"The breeds we've chosen for the Obama family represent a variety of sizes, energy levels and temperaments, yet all are well-established in their coat type, to ensure that they are a good match for any allergy sufferer," adds Peterson. "Dogs that are AKC registered have pedigrees reaching back often hundreds of years, and so the characteristics that make them better companions for allergy suffers are fixed through decades of breeding for consistent breed type and predictability."
Place your ballot online at http://www.presidentialpup.com before August 19, 2008. Check the site for the announcement of the winning breed.
Additional information on choosing a hypoallergenic breed can be found online at http://www.akc.org/about/faq_allergies.cfm. To learn more about all 158 AKC registered breeds and responsible dog ownership, visit http://www.akc.org.
Founded in 1884, the American Kennel Club (AKC) is a not-for-profit organization which maintains the largest registry of purebred dogs in the world and oversees the sport of purebred dogs in the United States. The AKC is dedicated to upholding the integrity of its registry, promoting the sport of purebred dogs and breeding for type and function. Along with its nearly 5,000 member clubs and its affiliated organizations, the AKC advocates for the purebred dog as a family companion, advances canine health and well-being, works to protect the rights of all dog owners and promotes responsible dog ownership. More than 20,000 competitions for AKC-registered purebred dogs are held under AKC rules and regulations each year including conformation, agility, obedience, rally, tracking, herding, lure coursing, coonhound events, hunt tests, field and earthdog tests. Affiliate AKC organizations include the AKC Humane Fund, AKC Canine Health Foundation, AKC Companion Animal Recovery and the AKC Museum of the Dog. For more information, visit http://www.akc.org.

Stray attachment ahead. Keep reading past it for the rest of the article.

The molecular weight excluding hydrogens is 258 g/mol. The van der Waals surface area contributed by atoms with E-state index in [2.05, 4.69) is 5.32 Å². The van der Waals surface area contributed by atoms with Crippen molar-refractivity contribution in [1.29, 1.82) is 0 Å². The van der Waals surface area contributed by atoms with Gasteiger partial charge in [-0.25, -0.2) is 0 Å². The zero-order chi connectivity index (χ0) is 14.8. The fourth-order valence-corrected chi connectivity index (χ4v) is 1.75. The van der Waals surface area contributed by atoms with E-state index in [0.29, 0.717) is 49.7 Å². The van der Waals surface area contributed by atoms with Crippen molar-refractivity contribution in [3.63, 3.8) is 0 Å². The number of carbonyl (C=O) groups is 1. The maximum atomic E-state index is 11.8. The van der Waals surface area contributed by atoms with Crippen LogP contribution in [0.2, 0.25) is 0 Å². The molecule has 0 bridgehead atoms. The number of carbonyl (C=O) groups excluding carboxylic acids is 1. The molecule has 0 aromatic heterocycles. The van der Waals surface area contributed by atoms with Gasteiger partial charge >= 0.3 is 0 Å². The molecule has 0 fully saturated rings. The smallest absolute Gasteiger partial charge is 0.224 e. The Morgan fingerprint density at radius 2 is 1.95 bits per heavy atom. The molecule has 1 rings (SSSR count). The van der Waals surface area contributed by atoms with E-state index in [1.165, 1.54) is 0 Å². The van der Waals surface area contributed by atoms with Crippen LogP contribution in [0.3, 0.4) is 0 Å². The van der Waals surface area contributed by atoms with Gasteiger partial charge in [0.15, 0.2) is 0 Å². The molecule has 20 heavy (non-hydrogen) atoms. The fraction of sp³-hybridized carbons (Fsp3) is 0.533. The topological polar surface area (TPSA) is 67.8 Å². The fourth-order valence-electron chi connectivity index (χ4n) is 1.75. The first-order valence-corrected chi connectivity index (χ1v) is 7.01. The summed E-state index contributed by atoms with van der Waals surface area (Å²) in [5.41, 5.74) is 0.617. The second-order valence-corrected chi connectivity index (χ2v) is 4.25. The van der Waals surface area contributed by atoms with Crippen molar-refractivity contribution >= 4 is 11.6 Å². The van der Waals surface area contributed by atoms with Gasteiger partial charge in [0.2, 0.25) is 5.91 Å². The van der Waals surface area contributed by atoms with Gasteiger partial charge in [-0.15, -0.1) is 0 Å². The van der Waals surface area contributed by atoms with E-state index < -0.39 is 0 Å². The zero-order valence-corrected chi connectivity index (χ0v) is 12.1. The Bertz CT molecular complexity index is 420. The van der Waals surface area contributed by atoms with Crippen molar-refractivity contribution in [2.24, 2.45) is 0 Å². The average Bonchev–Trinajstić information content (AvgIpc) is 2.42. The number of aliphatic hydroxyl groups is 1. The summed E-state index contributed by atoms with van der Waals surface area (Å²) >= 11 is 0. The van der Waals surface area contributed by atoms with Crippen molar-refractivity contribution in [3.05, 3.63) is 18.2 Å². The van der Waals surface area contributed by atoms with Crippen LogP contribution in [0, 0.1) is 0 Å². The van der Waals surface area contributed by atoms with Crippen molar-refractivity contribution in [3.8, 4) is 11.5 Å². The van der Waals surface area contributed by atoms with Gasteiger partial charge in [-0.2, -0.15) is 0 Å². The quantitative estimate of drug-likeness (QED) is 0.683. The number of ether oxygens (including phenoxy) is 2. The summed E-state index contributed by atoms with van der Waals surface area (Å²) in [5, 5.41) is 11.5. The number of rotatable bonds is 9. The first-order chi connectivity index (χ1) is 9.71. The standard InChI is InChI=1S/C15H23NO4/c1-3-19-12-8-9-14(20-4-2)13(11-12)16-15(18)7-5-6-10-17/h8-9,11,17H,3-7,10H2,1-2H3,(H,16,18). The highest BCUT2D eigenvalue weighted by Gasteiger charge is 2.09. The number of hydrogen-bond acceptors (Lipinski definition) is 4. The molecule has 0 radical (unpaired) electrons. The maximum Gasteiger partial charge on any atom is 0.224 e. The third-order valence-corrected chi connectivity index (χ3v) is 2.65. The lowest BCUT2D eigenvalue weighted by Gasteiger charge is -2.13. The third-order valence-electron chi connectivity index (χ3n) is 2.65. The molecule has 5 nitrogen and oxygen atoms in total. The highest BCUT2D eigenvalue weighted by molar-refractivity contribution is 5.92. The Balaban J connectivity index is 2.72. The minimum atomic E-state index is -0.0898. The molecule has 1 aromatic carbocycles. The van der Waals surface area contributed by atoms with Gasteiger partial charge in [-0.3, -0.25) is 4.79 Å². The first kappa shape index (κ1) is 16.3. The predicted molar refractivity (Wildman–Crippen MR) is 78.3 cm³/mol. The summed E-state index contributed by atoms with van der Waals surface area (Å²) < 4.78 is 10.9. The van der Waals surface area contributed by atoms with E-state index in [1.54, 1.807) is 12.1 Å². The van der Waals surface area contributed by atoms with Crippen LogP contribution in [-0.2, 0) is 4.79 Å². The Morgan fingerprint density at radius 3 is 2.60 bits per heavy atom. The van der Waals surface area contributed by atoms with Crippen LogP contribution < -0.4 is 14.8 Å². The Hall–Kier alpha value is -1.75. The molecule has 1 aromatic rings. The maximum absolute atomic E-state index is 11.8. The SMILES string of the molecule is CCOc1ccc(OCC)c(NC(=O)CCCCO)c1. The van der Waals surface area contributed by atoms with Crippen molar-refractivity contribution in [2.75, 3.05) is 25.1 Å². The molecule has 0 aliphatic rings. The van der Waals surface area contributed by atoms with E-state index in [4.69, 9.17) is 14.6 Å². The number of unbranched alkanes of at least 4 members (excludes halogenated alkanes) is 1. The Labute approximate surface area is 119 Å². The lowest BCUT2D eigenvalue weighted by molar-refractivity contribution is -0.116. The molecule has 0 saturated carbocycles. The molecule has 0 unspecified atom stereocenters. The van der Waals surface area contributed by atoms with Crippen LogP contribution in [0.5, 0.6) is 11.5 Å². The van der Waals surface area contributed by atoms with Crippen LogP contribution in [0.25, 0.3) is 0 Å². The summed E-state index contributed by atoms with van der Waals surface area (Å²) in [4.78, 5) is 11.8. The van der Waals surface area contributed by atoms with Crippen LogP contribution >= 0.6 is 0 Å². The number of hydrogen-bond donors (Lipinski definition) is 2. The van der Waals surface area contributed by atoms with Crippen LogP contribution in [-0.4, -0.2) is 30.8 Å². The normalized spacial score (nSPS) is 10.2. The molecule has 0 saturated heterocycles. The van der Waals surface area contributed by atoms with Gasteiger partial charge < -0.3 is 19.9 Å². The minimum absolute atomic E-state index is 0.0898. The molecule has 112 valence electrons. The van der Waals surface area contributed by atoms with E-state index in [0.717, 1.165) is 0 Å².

[EDITOR'S NOTE: Additional resources, including an interview with an AKC spokesperson and photos and b-roll of each breed, are available upon request. Please contact the AKC communications department at (212) 696-8343 or email@example.com.]
MULTIMEDIA GALLERY http://www.businesswire.com/cgi-bin/mmg.cgi?eid=5722801